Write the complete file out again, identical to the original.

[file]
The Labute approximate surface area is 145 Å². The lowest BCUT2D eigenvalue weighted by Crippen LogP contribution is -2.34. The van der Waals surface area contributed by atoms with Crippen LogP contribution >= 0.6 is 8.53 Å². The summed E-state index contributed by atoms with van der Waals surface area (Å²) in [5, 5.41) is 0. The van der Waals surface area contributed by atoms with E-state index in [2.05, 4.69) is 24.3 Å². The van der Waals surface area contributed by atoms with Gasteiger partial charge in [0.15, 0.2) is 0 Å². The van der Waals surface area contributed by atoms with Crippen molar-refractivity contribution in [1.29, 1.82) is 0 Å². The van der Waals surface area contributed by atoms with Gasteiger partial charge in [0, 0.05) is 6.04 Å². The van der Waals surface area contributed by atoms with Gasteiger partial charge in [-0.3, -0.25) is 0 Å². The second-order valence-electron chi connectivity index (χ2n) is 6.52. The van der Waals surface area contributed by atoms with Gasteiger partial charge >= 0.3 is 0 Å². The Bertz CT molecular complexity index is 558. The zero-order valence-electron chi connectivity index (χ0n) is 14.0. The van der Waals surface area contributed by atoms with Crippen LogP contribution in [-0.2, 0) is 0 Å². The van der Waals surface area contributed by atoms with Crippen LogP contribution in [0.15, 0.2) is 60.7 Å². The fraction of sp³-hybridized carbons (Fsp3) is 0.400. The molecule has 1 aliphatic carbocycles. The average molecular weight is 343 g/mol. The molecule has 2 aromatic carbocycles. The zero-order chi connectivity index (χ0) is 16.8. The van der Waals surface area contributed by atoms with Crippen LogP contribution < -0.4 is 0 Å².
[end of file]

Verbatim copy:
The Labute approximate surface area is 145 Å². The lowest BCUT2D eigenvalue weighted by Crippen LogP contribution is -2.34. The van der Waals surface area contributed by atoms with Crippen LogP contribution >= 0.6 is 8.53 Å². The summed E-state index contributed by atoms with van der Waals surface area (Å²) in [5, 5.41) is 0. The van der Waals surface area contributed by atoms with E-state index in [2.05, 4.69) is 24.3 Å². The van der Waals surface area contributed by atoms with Gasteiger partial charge in [0.15, 0.2) is 0 Å². The van der Waals surface area contributed by atoms with Crippen molar-refractivity contribution in [1.29, 1.82) is 0 Å². The van der Waals surface area contributed by atoms with Gasteiger partial charge in [0, 0.05) is 6.04 Å². The van der Waals surface area contributed by atoms with Gasteiger partial charge in [-0.3, -0.25) is 0 Å². The second-order valence-electron chi connectivity index (χ2n) is 6.52. The van der Waals surface area contributed by atoms with Gasteiger partial charge >= 0.3 is 0 Å². The Bertz CT molecular complexity index is 558. The zero-order valence-electron chi connectivity index (χ0n) is 14.0. The van der Waals surface area contributed by atoms with Crippen LogP contribution in [-0.2, 0) is 0 Å². The van der Waals surface area contributed by atoms with Crippen LogP contribution in [0.15, 0.2) is 60.7 Å². The fraction of sp³-hybridized carbons (Fsp3) is 0.400. The molecule has 1 aliphatic carbocycles. The average molecular weight is 343 g/mol. The molecule has 2 aromatic carbocycles. The zero-order chi connectivity index (χ0) is 16.8. The van der Waals surface area contributed by atoms with Crippen LogP contribution < -0.4 is 0 Å².